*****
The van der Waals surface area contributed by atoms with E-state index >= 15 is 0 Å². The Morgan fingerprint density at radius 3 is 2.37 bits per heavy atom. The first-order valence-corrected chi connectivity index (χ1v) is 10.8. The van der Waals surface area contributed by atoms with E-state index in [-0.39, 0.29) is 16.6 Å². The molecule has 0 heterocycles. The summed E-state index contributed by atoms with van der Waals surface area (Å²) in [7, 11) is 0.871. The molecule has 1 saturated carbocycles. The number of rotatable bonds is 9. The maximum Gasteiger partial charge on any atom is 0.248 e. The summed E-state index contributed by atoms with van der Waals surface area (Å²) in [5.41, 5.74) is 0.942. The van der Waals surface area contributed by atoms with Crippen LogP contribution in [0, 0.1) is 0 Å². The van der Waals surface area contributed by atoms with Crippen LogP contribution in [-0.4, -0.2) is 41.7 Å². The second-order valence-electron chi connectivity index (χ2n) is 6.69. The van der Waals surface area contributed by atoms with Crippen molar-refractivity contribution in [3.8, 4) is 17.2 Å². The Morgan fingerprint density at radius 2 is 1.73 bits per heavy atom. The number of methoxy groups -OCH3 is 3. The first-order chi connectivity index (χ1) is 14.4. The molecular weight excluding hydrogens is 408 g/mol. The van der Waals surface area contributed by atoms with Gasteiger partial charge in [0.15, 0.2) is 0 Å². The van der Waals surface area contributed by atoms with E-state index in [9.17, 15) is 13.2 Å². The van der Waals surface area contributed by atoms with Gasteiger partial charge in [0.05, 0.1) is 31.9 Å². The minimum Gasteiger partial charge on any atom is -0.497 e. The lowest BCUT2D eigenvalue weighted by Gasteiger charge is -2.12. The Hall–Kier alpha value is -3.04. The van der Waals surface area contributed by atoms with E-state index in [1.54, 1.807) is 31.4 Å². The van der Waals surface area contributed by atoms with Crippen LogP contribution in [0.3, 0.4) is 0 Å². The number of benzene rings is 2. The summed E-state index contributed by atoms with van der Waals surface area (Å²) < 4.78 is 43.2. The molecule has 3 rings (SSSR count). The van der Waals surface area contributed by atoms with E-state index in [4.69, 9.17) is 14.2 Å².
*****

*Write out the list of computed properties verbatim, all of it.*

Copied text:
The van der Waals surface area contributed by atoms with E-state index >= 15 is 0 Å². The Morgan fingerprint density at radius 3 is 2.37 bits per heavy atom. The first-order valence-corrected chi connectivity index (χ1v) is 10.8. The van der Waals surface area contributed by atoms with E-state index in [-0.39, 0.29) is 16.6 Å². The molecule has 0 heterocycles. The summed E-state index contributed by atoms with van der Waals surface area (Å²) in [7, 11) is 0.871. The molecule has 1 saturated carbocycles. The number of rotatable bonds is 9. The maximum Gasteiger partial charge on any atom is 0.248 e. The summed E-state index contributed by atoms with van der Waals surface area (Å²) in [5.41, 5.74) is 0.942. The van der Waals surface area contributed by atoms with Crippen LogP contribution in [0, 0.1) is 0 Å². The van der Waals surface area contributed by atoms with Crippen LogP contribution in [-0.4, -0.2) is 41.7 Å². The second-order valence-electron chi connectivity index (χ2n) is 6.69. The van der Waals surface area contributed by atoms with Crippen molar-refractivity contribution in [3.8, 4) is 17.2 Å². The Morgan fingerprint density at radius 2 is 1.73 bits per heavy atom. The number of methoxy groups -OCH3 is 3. The first-order chi connectivity index (χ1) is 14.4. The molecular weight excluding hydrogens is 408 g/mol. The van der Waals surface area contributed by atoms with Gasteiger partial charge in [0.15, 0.2) is 0 Å². The van der Waals surface area contributed by atoms with E-state index in [9.17, 15) is 13.2 Å². The van der Waals surface area contributed by atoms with Gasteiger partial charge in [0.05, 0.1) is 31.9 Å². The minimum Gasteiger partial charge on any atom is -0.497 e. The lowest BCUT2D eigenvalue weighted by Gasteiger charge is -2.12. The Hall–Kier alpha value is -3.04. The van der Waals surface area contributed by atoms with E-state index in [1.54, 1.807) is 31.4 Å². The van der Waals surface area contributed by atoms with Crippen LogP contribution in [0.3, 0.4) is 0 Å². The number of benzene rings is 2. The summed E-state index contributed by atoms with van der Waals surface area (Å²) < 4.78 is 43.2. The molecule has 3 rings (SSSR count). The van der Waals surface area contributed by atoms with E-state index in [4.69, 9.17) is 14.2 Å².